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The BIG Reason

Music, opinions, and portfolio of Mark Eagleton, musician and web developer in Northern CA.

K&K Bass Master Preamp
I replaced the knobs on my Bass Master preamp. The original knobs broke.

Curse of the Clicky

I have been on a quest for the perfect double bass preamp for years. There are a lot of options, but almost nothing properly suited for a slap player who wants a clicky but doesn’t want to strap a giant metal box to their tailpiece or their waist. 

I’ve been using a K&K Bass Master Rockabilly PLUS for nearly 10 years now. The pickup is great, and the whole system sounds fantastic. I’ve received countless compliments and inquiries about my sound over the years, and have even recommended it to other players. Sound wise, this K&K system is great and I am reluctant to change; however, the preamp/mixer is poorly constructed, and has a few annoying quirks that I’m tired of living with. The most annoying of which is that it is designed to be worn on your belt.

Personally, the last place I want to put a preamp is on me. Think about how this is supposed to work in practice: A ¼ inch TRS cable runs from the pickup output on your tailpiece to the metal box on your belt, then either one or two ¼ inch TS cables run out of that metal box to your amp(s). Not only is that a lot of spaghetti hanging off of your waist to avoid tripping on, but all of those inputs on that box point directly to the ground and can easily be pulled out with one misplaced step.

The strange thing about this is that the belt clip preamp design is an incredibly common format, despite the fact that pretty much every bass player that uses one straps it to their tailpiece. In fact, this placement is so popular that Blast Cult makes a tailpiece with their preamp inside of it. This is actually quite an elegant solution compared to the usual jumble of wires and metal box banging around on your bass, but for those of us who also use their bass accoustically, the added mass to the tailpiece is not ideal.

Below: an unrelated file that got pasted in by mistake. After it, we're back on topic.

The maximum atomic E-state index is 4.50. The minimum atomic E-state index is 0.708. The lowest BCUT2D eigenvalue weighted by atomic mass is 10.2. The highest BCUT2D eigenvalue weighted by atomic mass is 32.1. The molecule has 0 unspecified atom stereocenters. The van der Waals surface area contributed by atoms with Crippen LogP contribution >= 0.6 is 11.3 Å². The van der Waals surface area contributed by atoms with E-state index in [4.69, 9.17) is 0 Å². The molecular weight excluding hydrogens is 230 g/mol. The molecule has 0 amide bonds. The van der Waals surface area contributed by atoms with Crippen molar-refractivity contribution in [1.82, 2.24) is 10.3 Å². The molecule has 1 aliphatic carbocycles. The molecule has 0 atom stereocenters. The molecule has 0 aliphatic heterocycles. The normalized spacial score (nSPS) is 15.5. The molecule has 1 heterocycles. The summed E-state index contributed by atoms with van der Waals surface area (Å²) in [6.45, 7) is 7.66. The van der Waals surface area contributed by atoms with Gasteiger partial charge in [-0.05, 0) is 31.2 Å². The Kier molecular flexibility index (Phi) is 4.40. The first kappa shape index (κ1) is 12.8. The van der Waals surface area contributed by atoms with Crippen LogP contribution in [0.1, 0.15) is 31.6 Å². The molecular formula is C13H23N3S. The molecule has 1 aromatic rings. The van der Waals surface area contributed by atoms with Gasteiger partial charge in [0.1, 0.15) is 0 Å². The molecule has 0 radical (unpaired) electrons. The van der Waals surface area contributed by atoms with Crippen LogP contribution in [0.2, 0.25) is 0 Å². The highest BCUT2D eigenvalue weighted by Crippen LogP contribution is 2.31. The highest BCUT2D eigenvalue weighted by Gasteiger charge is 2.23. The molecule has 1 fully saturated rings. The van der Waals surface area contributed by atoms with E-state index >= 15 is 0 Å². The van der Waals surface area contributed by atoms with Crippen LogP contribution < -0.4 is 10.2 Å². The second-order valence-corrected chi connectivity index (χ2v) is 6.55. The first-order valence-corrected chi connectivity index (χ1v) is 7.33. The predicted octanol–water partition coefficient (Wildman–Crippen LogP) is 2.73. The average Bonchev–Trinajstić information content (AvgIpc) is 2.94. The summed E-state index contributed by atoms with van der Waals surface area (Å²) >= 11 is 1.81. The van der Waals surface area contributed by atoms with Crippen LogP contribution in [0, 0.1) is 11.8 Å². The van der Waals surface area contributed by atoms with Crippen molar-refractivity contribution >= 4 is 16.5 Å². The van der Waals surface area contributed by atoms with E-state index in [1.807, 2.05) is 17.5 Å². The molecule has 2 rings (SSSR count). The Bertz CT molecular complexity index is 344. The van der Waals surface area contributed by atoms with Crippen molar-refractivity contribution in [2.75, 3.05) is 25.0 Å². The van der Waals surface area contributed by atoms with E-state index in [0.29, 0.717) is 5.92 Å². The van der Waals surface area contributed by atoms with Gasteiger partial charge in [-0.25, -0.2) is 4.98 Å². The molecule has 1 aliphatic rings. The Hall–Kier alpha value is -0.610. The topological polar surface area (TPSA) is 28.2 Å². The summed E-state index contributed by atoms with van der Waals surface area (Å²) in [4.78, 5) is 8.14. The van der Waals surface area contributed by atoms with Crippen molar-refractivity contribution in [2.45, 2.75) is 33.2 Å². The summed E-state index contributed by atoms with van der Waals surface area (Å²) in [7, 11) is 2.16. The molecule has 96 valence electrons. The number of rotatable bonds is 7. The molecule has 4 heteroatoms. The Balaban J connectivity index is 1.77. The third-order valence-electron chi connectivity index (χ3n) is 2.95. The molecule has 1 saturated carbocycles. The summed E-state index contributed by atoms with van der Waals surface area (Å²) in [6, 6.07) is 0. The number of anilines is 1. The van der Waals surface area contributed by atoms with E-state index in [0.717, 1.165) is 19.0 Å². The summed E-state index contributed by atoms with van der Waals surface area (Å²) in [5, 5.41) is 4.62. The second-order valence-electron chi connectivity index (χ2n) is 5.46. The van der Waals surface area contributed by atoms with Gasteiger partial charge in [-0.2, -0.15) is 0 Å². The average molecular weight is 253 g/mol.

Another gripe I have with the preamp are the control knobs. The knobs are on the top of the unit, while the input jacks are on the bottom. The orientation of the cheap, screen-printed label is such that when it is lying on a flat surface so that you can read it, the knobs are pointed away from you. This actually makes it difficult to tell which direction you are supposed to turn the knobs for the desired result. Granted, if you had the preamp strapped to your tailpiece or your waist, this would not be an issue. In this orientation, however, the text of the label would be upside down.

You might ask yourself why upside down text would be a problem. I mean, why would anyone need to actually read the label more than a handful of times, especially after using the thing for more than 10 years? I have asked myself that very question, yet the number of times I have wired the damn thing backwards or left a cable in the main output (the main mix out is the battery on/off jack) and drained the battery are too numorous to count. The three jacks are right next to each other, labeled with six lines of small point text. To avoid any more embarrasing sound problems at important shows related to plugging in backwards, I have made a hard and fast rule to read the text next to the inputs every time I set up.

Besides those issues, the overall construction of the preamp is just janky. The knobs are cheap, the inputs don’t line up, the label was printed on an inkjet… For something I use almost everyday, it’s just not that well put together. So I’ve been shopping around.

My wish list